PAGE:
8. Work HARD. PUSH further. Dig DEEP.

From an earlier blog post – sometimes you do have to work hard to get the results that you want – to study and work full-time, to have a career and run a family.

9. Recuperate – take time to sharpen your axe

Also from an earlier blog post – you can’t go at it 100% 100% of the time and you shouldn’t feel bad for not doing so! Athletes know they can’t be at their peak year round and they plan around it, we should too.

10. Believe in yourself

Also from an earlier blog post – as Henry Ford said:

Whether you think you can or think you can’t – you’re right

You need to have an amount of self-belief before you can achieve anything.

11. Be open to opportunities/ASK

You are very unlikely to have the world handed to you on a plate. You can be content and happy in what you do (or your pace!) and still keep an eye out for opportunities to make progress, develop or broaden your horizons – the two are not mutually exclusive. If there is something you want or are interested in, never be afraid to ask – you may not get it, but it will change how the person you asked perceives you, often in a good way.

12. Be honest or be quiet

Don’t say you agree with something or think something is good if you don’t, just don’t say anything. Remember you can be honest and constructive – praise what was good and give examples were things could be improved or were an improvement on before.

 13. All that matters is you keep at it

I tweeted this quote by Runners World columnist because it rang so true to me, and like the best philosophies, it applies as strongly to running as it does to the rest of life:

Inspired by Karen’s talk at TEDx Aylesbury last month, I decided to make up some rules of my own. I admit I stole the first two from Karen (how’s that for irony?), but they say something about mimicry being the most sincere form of flattery don’t they?

Business cards

For I don’t even know how long, I have wanted my own business cards, so with my bonus from work I got some printed (and designed) by the printhouse I work with at work. I also treated myself to a lovely holder from Pylones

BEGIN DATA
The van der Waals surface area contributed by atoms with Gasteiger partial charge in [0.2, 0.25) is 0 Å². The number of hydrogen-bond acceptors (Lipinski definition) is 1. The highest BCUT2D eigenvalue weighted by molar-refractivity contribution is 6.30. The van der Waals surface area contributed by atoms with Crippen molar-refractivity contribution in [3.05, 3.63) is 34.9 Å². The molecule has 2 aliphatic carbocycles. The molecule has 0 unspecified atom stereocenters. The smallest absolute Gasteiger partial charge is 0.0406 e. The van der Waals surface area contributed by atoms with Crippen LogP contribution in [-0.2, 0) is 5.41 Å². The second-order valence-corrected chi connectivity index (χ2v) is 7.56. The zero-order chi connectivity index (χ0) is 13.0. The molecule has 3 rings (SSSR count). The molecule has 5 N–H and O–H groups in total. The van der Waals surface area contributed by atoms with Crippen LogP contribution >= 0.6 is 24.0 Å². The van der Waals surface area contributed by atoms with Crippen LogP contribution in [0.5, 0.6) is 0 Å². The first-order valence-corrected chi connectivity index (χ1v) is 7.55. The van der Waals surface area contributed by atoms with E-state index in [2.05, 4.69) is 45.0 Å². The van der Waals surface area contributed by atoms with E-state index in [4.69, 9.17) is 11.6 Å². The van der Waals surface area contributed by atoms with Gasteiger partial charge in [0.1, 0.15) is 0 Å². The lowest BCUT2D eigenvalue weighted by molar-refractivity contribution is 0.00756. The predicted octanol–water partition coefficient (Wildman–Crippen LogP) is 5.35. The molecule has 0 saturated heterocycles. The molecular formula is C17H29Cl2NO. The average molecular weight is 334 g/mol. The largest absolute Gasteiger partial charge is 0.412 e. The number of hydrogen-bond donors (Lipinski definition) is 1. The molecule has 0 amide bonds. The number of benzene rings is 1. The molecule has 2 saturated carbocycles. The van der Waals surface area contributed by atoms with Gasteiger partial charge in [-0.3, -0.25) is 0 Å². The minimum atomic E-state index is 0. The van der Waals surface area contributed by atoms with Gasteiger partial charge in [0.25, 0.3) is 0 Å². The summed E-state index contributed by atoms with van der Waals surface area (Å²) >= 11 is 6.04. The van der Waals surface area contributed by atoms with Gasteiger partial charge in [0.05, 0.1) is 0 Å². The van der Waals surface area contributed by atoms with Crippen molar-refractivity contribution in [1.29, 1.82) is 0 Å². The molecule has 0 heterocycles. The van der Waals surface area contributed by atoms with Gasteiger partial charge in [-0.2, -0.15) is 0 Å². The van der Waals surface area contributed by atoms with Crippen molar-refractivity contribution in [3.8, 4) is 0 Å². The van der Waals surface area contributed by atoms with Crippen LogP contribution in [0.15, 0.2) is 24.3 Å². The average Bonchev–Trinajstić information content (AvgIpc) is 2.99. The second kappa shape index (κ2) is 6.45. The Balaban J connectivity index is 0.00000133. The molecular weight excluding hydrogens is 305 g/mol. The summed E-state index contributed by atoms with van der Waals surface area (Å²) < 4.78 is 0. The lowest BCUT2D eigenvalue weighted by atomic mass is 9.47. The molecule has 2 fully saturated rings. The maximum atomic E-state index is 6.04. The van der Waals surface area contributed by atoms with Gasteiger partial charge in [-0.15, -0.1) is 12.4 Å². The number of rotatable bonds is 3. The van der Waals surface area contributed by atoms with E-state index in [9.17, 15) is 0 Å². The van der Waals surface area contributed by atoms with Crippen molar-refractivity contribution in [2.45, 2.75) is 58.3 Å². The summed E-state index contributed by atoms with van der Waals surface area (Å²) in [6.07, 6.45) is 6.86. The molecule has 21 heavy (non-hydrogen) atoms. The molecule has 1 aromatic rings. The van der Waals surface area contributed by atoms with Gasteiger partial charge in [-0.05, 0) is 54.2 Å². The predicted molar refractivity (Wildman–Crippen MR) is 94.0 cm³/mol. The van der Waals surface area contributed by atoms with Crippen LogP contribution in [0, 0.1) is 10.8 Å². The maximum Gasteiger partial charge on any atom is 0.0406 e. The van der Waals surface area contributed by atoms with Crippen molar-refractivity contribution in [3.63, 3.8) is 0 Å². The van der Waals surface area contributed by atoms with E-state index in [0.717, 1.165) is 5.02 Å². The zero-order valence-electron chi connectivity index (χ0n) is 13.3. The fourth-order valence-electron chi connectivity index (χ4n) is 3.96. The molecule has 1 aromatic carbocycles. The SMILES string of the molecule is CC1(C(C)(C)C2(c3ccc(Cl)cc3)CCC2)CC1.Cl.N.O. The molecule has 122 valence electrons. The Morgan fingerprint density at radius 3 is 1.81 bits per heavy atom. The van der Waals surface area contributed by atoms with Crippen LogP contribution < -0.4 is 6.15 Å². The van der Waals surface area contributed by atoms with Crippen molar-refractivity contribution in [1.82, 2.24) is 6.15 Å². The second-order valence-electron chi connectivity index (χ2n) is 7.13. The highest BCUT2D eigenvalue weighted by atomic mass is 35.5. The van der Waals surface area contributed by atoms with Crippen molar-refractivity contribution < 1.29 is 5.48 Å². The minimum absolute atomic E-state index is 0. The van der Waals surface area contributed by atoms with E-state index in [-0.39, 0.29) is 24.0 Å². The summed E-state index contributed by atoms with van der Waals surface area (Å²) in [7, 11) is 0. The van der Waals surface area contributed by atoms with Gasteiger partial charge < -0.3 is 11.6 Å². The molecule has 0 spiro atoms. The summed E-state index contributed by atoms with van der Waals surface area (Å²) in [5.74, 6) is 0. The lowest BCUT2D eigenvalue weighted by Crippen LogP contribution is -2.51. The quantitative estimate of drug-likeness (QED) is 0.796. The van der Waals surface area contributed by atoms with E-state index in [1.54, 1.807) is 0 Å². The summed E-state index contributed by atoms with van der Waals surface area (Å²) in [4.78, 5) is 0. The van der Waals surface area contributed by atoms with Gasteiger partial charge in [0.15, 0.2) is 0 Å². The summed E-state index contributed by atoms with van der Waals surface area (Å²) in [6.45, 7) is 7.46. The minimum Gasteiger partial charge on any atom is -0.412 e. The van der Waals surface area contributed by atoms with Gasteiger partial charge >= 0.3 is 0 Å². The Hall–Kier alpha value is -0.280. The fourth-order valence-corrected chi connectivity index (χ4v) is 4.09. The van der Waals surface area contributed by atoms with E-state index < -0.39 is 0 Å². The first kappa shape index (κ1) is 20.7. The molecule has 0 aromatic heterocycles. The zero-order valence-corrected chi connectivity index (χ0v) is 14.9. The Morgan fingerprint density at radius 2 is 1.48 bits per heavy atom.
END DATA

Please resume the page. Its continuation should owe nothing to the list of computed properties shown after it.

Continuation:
image

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Live Tweeting

I have been having some fun on Twitter this last week (you can tell as I have also gained 20 followers this week) and have even got involved with a couple of Live chats.

The first was a Thursday night (well, 10pm GMT) #DataTalk discussion which I found out about via Klout – which is another thing I have been playing about with too (more on that later).  The topic was “What is a data scientist?”

Here is my tweet which retweets a Storify of the chat.

It was good fun, though as I was participating on my phone tucked up in bed (it was late ok), the refresh rate wasn’t very speedy and I seemed to be always a few tweets behind.  I found some new people to follow and have boosted my followers too, great stuff.  #DataTalk live tweets happen every other Thursday (I have set up a recurring appointment in my calendar, sad I know) – the next one is on Trends in Big Data and Challenges on Thursday May 7th; no questions up yet, but they do tend to list them in advance which is extremely helpful. I will definitely be participating in the future (bedtime permitting); hopefully more people will get involved in the future but wow, the hour just flew by!

Then on Friday 12pm-1pm I participated in #FRTweets – tweeting about fundraising; this time the topic was careers advice. A colleague of mine often participates in FRTweets so, after my Thursday night success thought I would give it a go.  One person had very similar views to me and I ended up following her and we got into a bit of banter after the London Marathon about cycling V running gear, which was pretty funny.